The murky business of boxing was thrown into a fresh crisis on Wednesday when the promoter Eddie Hearn refused to accept a ruling by the British Boxing Board of Control that the fight in London on Saturday between Conor Benn and Chris Eubank Jr should be “prohibited”. Hearn expressed his willingness to challenge the board’s decision legally despite the fact that Benn, whom he promotes, had tested positive for clomifene according to the Voluntary Anti-Doping Agency.
Benn was found to have traces of the fertility drug, which can significantly boost levels of testosterone, in his system. Clomifene is banned by both Vada and the World Anti-Doping Agency.
The sport’s governing body released a statement on Wednesday afternoon, two hours after the Daily Mail broke the story of Benn’s positive test: “On the evening of 4 October 2022, the board of the British Boxing Board of Control Limited resolved that the contest between Chris Eubank Jr and Conor Benn scheduled to take place on 8 October 2022 is prohibited as it is not in the interests of boxing. That was communicated to the boxers and promoters involved on the morning of 5 October 2022.”
Hearn still shocked outsiders who have not been hardened to the blatant cynicism of boxing when, refusing to accept this seemingly unequivocal decision, he said that arguments over whether or not the fight should proceed are “with the lawyers, going backwards and forwards right now”.
Robert Smith, the general secretary for the British Boxing Board of Control, did not reply to a request for comment. Meanwhile, Margaret Goodman, the president of Vada, said: “Vada’s policy is to not comment on any fighter’s specific test results.” Earlier in the day, in a statement released by his promotional company Matchroom, Hearn said: “The B sample has yet to be tested, meaning that no rule violation has been confirmed. Indeed, Mr Benn has not been charged with any rule violation, he is not suspended, and he remains free to fight.” The promoter said that Benn had been cleared by all tests carried out by Ukad, the British anti-doping body appointed by the Board of Control, and the fighter himself said he is a “clean athlete”. Benn said: “I’ve not committed any violations. I’ve not been suspended so as far as I’m concerned the fight is still going ahead. I’ve spoken to Chris [Eubank] personally and we both want the fight to go ahead. We both have taken medical and legal advice and we want the fight to go ahead for the fans.
“I’ve signed up to every voluntary anti-doping testing there is under the sun … all my UKAD tests have come back negative throughout my whole career. I’ve never had any issues before. My team will find out why there has been an initial adverse finding in my [Vada] test. We’ll get to the bottom of this and we’ll see you on Saturday.” Eubank Jr’s promoter, Kalle Sauerland, said: “We took medical advice. [Clomifene] can raise testosterone levels but the experts we consulted couldn’t see that it was giving an advantage. So on the basis of that we discussed straight away with the most important person on our side, who is the athlete. [Eubank Jr] was happy to continue.” The sports scientist Ross Tucker pointed out that some findings indicated that clomifene can boost testosterone levels by as much as 146%.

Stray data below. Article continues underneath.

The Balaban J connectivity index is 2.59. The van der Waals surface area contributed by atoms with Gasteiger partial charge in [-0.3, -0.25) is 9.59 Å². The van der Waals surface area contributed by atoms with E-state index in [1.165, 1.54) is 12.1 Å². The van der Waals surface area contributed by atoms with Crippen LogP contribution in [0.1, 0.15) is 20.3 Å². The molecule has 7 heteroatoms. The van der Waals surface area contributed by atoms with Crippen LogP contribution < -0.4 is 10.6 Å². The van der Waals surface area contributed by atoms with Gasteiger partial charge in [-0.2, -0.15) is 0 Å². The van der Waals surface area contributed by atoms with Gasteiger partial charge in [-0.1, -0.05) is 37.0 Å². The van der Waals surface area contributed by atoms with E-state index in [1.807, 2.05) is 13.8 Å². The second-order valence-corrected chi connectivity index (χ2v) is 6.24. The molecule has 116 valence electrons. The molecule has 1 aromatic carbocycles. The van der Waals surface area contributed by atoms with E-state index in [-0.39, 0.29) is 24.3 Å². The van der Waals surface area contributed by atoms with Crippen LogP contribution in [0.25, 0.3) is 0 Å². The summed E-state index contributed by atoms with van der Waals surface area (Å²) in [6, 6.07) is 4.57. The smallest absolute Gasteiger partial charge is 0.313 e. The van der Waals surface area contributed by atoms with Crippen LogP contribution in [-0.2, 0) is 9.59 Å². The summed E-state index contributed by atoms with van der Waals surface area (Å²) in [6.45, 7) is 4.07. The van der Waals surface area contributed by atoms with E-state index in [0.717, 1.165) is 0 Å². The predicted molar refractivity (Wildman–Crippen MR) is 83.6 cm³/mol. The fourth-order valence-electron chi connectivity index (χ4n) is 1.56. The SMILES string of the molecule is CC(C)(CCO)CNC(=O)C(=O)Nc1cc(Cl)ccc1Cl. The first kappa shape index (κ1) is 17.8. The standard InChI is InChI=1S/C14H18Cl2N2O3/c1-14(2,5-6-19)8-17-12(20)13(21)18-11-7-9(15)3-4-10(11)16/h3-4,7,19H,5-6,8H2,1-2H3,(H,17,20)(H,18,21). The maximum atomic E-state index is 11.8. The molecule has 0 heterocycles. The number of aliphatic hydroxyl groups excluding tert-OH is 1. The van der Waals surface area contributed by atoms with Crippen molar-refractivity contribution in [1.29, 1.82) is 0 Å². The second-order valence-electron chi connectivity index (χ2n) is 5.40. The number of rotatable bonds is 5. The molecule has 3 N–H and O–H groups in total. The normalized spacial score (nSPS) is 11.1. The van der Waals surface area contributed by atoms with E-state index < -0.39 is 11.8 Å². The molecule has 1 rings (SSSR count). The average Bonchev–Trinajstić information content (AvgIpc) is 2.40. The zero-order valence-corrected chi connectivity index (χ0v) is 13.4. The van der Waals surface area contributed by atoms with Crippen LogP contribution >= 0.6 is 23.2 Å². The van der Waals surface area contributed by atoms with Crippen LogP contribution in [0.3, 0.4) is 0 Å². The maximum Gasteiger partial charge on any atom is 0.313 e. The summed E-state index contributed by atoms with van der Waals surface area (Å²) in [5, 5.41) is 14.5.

Hearn said the first Vada test had been taken “a couple of weeks ago” but said the fact the B sample had not been tested yet was merely “a timing issue”, adding: “I can’t say too much on it at the moment. But, ultimately, that sample will be tested by a specialist.” Hearn also said the British Boxing Board of Control “do not acknowledge Vada testing. Citing an earlier example where the British boxer Billy Joe Saunders had an adverse finding on his Vada test, and was banned in Massachusetts, Hearn reiterated that the British Board of Control had instead accepted a Ukad test which cleared the fighter of any illegality.
“So they need to make a decision on what they want to do,” Hearn said of the board. “If they don’t suspend [Benn] which they haven’t [done] and can’t [do], he is clear to fight.” The heavily hyped bout at the O2 on Saturday night is rooted in the animosity between the fighters’ fathers, Chris Eubank Sr and Nigel Benn, who shared two brutal and bitter contests in the 1990s. But Eubank Sr tried to prevent his son from stepping into the ring against Benn Jr amid serious concerns that the 33-year-old would struggle to make the catchweight limit of 157 pounds. Eubank Jr has campaigned often at super-middleweight, where fighters weigh-in at 168 pounds, and his father argued that the drastic weight-cut could lead to dehydration which can be a root cause of brain damage when boxers are punched in the head.
Eubank Jr insisted he would still take the fight – which is also a worrying test for Benn as he is a welterweight. Benn is meant to fight Eubank Jr at a weight which is 10 pounds more than the welterweight limit. This week Eubank Sr called for the public to boycott the fight and refuse to watch it either live or on television.
Hearn has said that he hopes to sell up to a million pay-per-views of the fight. It seems an outlandish claim – but in keeping with the dubious language of boxing. While Hearn spent all Wednesday saying Benn should be allowed to fight, an old clip of the promoter circulated on social media. Embarrassingly for Hearn now, he said earlier in his promotional career: “What is the point in signing up for drug testing if, when you fail, everyone just goes: ‘Oh, don’t worry about it. Just let him fight.’ The argument that it’s all right with Ukad is totally irrelevant. You’ve signed drug-testing for Vada, the best testing agency in my opinion, in the sport.” Those words were forgotten amid a desperate attempt to overturn the Board of Control’s ruling that the bout on Saturday night should be cancelled. Hearn apparently believes he will win the legal case lifting the ban on the fight – which is now an utterly tarnished sham.